If you ask painter Noah Erenberg about any creative choice, odds are you’ll get one specific response: “It’s radical.”
Radical is Erenberg’s guiding principle. It’s why he uses oil paints; it’s his justification for artistic choices like making porcupines green and hanging a surfboard above the art bar being built in his backyard, it’s why he paints at all.
Erenberg, an individual on the autism spectrum, lives in San Luis Obispo in a one-story half brick house that also contains his studio-slash-gallery with thirty of his pieces on display. His art reflects his imagination, creating characters like the subject of his piece “Diva,” a portrait of a being clad in all black from whose head vibrant turquoise strokes erupt, suggesting a mohawk or an even edgier hairstyle. The closed off detailing on the eye and mouth of the figure confirm what the ‘do suggests. This diva is cooler than you. This diva is radical.
Noah’s workplace is pretty radical, too. The studio/gallery attached to his bedroom displays thirty of his paintings, naturally lit by two skylights and seven windows set high on the walls of the space. A portrait-in-progress sits on his worktable, surrounded by paint supplies, a couple iPads he uses to listen to hip hop and watch videos, as well as a cage containing a chameleon Noah excitedly introduces as Monster Man. A litter box belonging to Kobe Bryant, Erenberg’s cat, sits beside the worktable. Floor to ceiling cubbies contain expected supplies like paint and cardboard as well as the less expected old guitars, green rope lights, and a snowboard.
Another extreme sporting equipment turn nontraditional canvas is the surfboard hanging above Erenberg’s art bar, an outdoor bar he’s been assembling and painting with one of his roommates. Swaths of bright reds, pinks, yellows, and greens are covered in letters on the front panel of the bar, appearing to act as an abstract portrayal of the surfboard above the bar. Noah’s favorite part of the bar? The green lights he’s planning to hang on the top.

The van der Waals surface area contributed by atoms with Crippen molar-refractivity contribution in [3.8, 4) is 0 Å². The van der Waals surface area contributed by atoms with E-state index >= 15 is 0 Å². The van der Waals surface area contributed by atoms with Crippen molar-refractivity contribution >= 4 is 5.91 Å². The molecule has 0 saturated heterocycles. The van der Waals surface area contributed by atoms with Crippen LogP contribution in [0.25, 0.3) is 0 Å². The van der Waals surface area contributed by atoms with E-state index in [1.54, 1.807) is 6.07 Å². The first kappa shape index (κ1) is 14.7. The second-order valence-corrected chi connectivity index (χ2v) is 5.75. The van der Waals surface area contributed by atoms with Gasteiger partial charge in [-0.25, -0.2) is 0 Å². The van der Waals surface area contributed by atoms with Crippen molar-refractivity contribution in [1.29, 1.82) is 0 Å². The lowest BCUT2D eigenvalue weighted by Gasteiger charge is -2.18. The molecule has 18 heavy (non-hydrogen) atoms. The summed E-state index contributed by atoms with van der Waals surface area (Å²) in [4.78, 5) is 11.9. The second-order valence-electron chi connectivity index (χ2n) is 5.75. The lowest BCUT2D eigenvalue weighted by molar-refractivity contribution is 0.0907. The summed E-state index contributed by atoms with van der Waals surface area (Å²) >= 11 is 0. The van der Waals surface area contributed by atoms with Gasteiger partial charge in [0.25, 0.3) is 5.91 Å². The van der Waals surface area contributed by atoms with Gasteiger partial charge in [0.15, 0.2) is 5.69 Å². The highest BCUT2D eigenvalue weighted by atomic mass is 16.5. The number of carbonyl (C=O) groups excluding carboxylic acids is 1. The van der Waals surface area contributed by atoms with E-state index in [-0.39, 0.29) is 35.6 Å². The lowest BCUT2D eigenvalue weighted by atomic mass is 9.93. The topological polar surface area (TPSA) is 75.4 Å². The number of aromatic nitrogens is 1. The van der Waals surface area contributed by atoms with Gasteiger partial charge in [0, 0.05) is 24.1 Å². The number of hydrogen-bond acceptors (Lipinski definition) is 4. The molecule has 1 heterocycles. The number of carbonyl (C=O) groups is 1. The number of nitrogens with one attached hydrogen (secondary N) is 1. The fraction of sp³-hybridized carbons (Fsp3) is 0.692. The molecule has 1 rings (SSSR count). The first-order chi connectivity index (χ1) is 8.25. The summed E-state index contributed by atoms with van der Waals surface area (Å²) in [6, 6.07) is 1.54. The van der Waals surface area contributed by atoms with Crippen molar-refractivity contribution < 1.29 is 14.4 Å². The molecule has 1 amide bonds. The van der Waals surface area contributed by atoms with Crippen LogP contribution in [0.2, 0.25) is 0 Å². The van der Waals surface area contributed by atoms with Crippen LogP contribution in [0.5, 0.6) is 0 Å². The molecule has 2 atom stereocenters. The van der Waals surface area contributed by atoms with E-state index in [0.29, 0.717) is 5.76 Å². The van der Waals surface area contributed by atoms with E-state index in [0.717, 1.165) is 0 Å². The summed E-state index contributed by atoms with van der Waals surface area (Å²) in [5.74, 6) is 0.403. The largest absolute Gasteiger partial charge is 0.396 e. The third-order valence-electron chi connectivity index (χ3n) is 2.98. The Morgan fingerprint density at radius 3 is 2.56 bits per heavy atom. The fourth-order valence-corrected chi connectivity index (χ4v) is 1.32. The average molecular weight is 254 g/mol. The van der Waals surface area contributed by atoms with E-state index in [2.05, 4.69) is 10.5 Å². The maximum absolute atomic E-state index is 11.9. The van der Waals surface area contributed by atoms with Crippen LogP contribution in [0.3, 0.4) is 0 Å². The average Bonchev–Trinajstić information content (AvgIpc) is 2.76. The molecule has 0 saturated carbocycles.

A cheeky hand-painted sign advertises Happy Hour and prices on imports and domestics as if the art bar were a licensed watering hole. Even though it’s not, Erenberg plans to have a party or two.
This brand of humor permeates all of his art. Erenberg doesn’t consider himself to be a comedian (he replies with a simple, polite “No” when asked), but he loves to laugh. He laughs when he’s talking about hip hop. His CD tower is packed with titles from Master P, Erykah Badu, and Ginuwine, among others. He laughs even when he’s talking about the CD tower, a wood sculpture of an elongated man sitting, elbows on knees. Erenberg refers to the sculpture as “Cousin Jerry” with a giggle.
Noah Erenberg’s Own Interpretation
Erenberg also laughs when he’s talking about his own work. Erenberg has a show at the Tri-Counties Regional Center, a non-profit providing services and supports for people with developmental disabilities residing in San Luis Obispo, Santa Barbara and Ventura Counties, through June 30th.
He changes names and interpretations of pieces, not with any sort of dishonesty but perhaps a fluid truth about what each piece makes him think and feel at that moment. Erenberg says to look out for pieces named “Carrot Cake”, “Janet”, “Frank”, and “Carl.” When I arrive, I realize that none of the pieces are named “Carrot Cake”, “Janet”, “Frank”, or “Carl”.
What the 14 piece collection does include is a spectrum of Erenberg’s work- sweeping landscapes like “West Beach” and “Volcano,” the text-based piece titled “A Word Painting,” as well as more abstract pieces mixed with his stick figure imagery like “Yellow Line” and “A Walk on the Beach.”
Whether the fake names are a gag Erenberg played on a journalist whose questions he was tiring of or a representation of his fluid relationship with his pieces, they speak volumes about the care-free, whimsical endeavor that art is to Erenberg.
When asked if he ever gets frustrated while making art, he responds with a confident, “No!” I push: he never gets stressed even if he feels like he’s stuck on a piece, “Nope!”
And that is why Noah Erenberg is so radical.
Erenberg’s art is represented by the Good Luck Gallery in Los Angeles. His art studio will be open to the public for 2 weekends: October 8-9 and 15-16, 2016 as part of the ArtsObispo open studios tour in San Luis Obispo. Bring a random weatherproof item to contribute to the Art Bar as Noah will be serving drinks to donors.